A few copies are still available of Sally Goldsmith's book Thirteen Acres: John Ruskin and the Totley Communists. Totley was the site of a utopian scheme funded by art critic and social reformer John Ruskin. In 1877 he bought 13-acre St. George’s Farm so that nine Sheffield working men and their families could work the land and, to keep themselves busy, make boots and shoes. Sally tells an engaging story from our history with a quirky cast of characters including Ruskin himself, the poet and gay rights activist Edward Carpenter and Henry Swan, a cycling, vegetarian artist and Quaker. The book is available to order online from the The Guild of St. George by following this link.

A recently discovered box of WWII correspondence reveals the story of how a small group of ladies from Dore and Totley recruited knitters from the west of Sheffield and how their efforts made them the country's greatest provider of Comforts for the Minesweeping crews of the Royal Navy. The story is told in Knit For Victory, a new book from Totley History Group. Written by Pauline Burnett, it has 82 pages and many illustrations. It is on sale in local shops and via our website.  Further information about the correspondence is in this inside page of our website: Dore & Totley Minesweeping Trawlers Comforts Fund

The story is told in Totley War Memorial WW1 of the ten men from our village who gave their lives in the Great War. Written by Pauline Burnett, Jim Martin and Dorothy Prosser, a chapter is devoted to each of the soldiers with a family tree followed by as much information as could be discovered about the men and their families. There is also information about their military careers and the actions in which they lost their lives. The book has 64 pages and is illustrated throughout with photographs of the men, their families and the houses where they lived.

Totley All Saints' Church Parish Magazines for the years 1985-2006 with notices of baptisms, marriages and funerals and accounts of spiritual, educational, charitable and social matters in the village. Scanned in full, including advertisements from local traders.

In 1893 during the building of the Totley Tunnel there was an outbreak of smallpox amongst the navvies which spread to some of the local population. 17 people were buried in communal graves in Dore Churchyard, 6 from "Green Oak" (Lemont Road). The severity of the outbreak was principally caused by overcrowding and insanitary conditions in lodging houses .

Kathleen Grayson was a 39 year old housewife when WW2 broke out. She volunteered for the ARP and became an ambulance driver. During an air raid on Sheffield in July 1941, and despite her own injuries, she managed to get a seriously injured casualty to hospital. For this she was awarded a commendation from King George VI. Together with her friend Hilda Duffy, Kathleen also assembled a team of knitters to provide essential warm clothing for the men serving on the minesweepers patrolling the North Sea.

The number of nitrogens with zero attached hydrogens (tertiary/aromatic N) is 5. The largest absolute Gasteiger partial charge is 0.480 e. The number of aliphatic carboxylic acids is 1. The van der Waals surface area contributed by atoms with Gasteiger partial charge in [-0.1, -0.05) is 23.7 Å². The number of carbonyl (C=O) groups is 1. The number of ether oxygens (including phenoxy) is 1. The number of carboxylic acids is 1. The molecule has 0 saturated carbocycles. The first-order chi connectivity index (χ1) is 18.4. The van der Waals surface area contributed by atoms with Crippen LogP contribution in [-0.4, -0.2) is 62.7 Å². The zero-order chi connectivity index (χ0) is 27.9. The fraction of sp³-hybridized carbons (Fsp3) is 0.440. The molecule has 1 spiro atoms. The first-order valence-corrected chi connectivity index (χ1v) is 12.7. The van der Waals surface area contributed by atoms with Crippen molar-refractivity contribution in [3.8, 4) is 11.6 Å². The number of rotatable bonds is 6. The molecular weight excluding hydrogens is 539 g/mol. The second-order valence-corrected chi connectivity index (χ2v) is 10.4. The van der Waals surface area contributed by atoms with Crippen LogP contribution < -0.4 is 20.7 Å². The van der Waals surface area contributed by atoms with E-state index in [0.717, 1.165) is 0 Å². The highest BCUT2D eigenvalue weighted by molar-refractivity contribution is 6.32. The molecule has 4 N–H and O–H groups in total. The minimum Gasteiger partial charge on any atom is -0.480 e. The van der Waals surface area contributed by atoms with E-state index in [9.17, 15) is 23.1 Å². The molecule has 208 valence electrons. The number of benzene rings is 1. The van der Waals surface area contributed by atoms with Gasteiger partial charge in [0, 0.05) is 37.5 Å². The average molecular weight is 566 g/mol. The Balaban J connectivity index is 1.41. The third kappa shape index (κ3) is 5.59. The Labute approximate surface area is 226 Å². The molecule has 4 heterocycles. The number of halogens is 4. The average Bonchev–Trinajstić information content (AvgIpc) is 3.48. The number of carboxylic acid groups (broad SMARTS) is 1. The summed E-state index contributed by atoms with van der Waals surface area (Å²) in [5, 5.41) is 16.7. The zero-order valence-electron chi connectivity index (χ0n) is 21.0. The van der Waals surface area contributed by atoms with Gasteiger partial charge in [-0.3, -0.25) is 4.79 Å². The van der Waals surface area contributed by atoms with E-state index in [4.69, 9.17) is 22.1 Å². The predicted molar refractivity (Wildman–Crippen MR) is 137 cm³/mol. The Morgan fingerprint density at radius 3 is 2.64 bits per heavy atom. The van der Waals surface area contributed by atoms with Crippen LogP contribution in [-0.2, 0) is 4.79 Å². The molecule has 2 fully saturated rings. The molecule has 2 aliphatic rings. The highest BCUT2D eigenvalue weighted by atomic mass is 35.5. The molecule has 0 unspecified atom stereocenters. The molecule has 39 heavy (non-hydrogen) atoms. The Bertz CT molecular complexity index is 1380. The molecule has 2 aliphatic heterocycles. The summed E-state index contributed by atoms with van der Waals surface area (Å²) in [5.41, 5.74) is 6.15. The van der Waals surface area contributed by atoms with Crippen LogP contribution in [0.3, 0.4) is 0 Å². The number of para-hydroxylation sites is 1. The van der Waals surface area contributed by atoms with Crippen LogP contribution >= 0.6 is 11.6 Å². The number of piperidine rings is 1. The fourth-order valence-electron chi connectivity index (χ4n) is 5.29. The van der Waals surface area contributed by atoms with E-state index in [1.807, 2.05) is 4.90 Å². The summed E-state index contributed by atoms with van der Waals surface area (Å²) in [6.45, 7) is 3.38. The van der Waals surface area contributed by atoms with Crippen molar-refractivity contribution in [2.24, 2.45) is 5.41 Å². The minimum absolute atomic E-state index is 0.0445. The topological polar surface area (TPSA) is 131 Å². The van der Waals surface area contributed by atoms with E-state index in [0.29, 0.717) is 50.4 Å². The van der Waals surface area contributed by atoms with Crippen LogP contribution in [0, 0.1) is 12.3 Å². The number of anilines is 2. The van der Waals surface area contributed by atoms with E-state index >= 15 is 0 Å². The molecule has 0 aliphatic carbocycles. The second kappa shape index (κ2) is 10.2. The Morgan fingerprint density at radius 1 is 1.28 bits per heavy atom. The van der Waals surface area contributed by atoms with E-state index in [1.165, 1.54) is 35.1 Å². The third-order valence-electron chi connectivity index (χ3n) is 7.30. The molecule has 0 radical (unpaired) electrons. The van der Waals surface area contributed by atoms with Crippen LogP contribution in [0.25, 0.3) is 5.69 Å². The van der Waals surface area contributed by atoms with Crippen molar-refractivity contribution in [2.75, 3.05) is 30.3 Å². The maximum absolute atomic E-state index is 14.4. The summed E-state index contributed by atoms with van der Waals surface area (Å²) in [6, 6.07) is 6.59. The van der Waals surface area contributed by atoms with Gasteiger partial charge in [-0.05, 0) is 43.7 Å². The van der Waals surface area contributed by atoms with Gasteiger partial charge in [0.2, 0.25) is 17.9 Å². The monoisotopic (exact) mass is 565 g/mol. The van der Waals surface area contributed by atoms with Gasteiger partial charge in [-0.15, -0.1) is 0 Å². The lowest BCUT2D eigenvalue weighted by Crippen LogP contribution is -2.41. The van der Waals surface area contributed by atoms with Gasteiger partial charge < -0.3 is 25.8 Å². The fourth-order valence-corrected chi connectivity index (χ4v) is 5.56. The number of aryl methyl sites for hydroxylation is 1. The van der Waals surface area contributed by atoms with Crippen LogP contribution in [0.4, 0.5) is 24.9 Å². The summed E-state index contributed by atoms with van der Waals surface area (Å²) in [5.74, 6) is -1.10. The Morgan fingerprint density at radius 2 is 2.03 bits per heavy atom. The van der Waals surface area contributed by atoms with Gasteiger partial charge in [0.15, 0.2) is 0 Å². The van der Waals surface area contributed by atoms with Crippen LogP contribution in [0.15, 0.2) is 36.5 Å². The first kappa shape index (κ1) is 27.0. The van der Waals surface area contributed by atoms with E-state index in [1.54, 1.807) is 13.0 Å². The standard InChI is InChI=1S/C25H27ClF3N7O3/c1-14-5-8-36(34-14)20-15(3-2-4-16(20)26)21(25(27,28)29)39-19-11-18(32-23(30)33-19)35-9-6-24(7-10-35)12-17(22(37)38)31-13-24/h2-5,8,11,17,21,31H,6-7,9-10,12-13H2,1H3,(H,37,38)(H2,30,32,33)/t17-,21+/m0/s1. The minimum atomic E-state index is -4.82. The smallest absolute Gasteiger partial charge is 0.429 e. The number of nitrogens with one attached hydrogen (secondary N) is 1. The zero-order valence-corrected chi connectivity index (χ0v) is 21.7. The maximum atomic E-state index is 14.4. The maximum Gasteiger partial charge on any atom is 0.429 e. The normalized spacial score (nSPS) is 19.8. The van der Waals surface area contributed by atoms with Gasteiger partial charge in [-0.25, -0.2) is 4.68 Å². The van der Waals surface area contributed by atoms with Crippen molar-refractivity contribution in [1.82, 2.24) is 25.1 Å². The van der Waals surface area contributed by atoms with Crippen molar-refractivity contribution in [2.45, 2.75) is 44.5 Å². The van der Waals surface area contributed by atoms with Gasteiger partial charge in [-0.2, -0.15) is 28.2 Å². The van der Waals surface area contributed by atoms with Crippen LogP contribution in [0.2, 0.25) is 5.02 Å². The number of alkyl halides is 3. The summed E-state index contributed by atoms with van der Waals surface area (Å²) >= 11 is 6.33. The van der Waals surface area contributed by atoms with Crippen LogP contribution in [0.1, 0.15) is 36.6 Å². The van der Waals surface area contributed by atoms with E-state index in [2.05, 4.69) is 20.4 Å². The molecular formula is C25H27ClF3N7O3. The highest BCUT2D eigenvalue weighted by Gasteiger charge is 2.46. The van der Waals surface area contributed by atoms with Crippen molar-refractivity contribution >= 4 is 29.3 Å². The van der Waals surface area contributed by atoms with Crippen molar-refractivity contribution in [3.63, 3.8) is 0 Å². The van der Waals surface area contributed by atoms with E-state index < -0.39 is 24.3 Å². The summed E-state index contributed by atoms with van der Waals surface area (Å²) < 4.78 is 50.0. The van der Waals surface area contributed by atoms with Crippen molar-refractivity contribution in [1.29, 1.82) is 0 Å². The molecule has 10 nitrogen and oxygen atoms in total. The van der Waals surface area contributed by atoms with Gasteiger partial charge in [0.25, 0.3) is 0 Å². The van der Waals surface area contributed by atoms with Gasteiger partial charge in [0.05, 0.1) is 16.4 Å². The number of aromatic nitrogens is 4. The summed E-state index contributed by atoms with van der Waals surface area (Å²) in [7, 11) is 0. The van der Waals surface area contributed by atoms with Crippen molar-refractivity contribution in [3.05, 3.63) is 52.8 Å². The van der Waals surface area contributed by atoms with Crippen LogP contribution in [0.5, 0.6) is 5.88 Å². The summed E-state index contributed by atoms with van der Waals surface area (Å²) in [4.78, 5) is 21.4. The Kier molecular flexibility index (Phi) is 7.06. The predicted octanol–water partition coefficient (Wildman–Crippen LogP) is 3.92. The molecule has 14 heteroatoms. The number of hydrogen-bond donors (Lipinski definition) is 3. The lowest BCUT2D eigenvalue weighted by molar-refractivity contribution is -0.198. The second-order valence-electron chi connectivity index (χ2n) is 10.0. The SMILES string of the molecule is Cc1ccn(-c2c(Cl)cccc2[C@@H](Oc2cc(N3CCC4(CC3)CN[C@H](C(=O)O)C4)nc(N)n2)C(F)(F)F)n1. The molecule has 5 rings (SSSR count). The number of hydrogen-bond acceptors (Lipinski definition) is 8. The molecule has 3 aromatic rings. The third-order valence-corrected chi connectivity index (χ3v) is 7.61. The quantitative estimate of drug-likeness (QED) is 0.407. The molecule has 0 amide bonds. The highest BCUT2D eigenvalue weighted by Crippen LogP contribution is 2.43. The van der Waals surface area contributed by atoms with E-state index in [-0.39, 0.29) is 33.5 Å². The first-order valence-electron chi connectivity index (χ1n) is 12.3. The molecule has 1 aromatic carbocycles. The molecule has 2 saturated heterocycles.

We have recently bought at auction the WW2 memorabilia of Douglas Platts whose family home was at Hillside, 98 Queen Victoria Road. After the war Douglas returned to his civilian occupation working in the family scissors manufacturing business. He lived in our area for the rest of his life.

We are very grateful to Mrs Valerie Taylor of Dore for lending us the title deeds to Lower Bents Farmhouse which is reputed to be the oldest surviving building in the area with a proven history back to 1621. We have now scanned and transcribed the deeds which could be particularly interesting to anyone with a connection to the local Fisher, Dalton and Marshall Families. 

Until 1844, when Dore Christ Church parish was created, Totley township was part of Dronfield parish. We have now transcribed the burial records for former Totley residents at St. John the Baptist, Dronfield for the period 1678-1870 and at St. Swithin, Holmesfield for the period 1766-1901.

Whilst researching the history of the Dalton Family we found it useful to transcribe a number of early Wills and Inventories. These and those of many other Totley, Dore and Holmesfield people dating from between 1594 and 1856 have now been added to our website.

St. Swithin's Church, Holmesfield pre-dates Dore Christ Church and was the place where many of the people from Totley worshipped and were baptised, married and buried. Read the inscriptions on more than 750 gravestones in the churchyard including those of Mr. and Mrs. William Aldam Milner of Totley Hall, Jessie Matilda Tyzack (nee Fisher) of Avenue Farm, and Rev. J. A. Kerfoot of St. John's, Abbeydale.

Thomas Youdan was a music hall proprietor and benefactor who was living at Grove House, Totley in 1867 when he sponsored the first football knockout competition in the world for The Youdan Cup.

The words Millhouses Cricket Club can be seen in the background of team photos which are likely to date from between 1905 and the early 1920s, very probably pre-war. They were lent to us by Garth Inman who can identify his great uncle, Cecil Inman, in some of the photos and would like to know when they were taken and, if possible, the names of others present. Please take a look to see whether you can put names to any of the faces. 

Josiah Hibberd was seriously injured whilst working on the construction of the Totley Tunnel in 1892. He died on 9 May 1897 at the age of 38 having apparently spent most of previous five years in hospital.

Bradway House was built around 1832 by Henry Greaves, a farmer, together with two adjacent cottages. We have traced most of the occupants of the property from these early days up to the start of World War Two.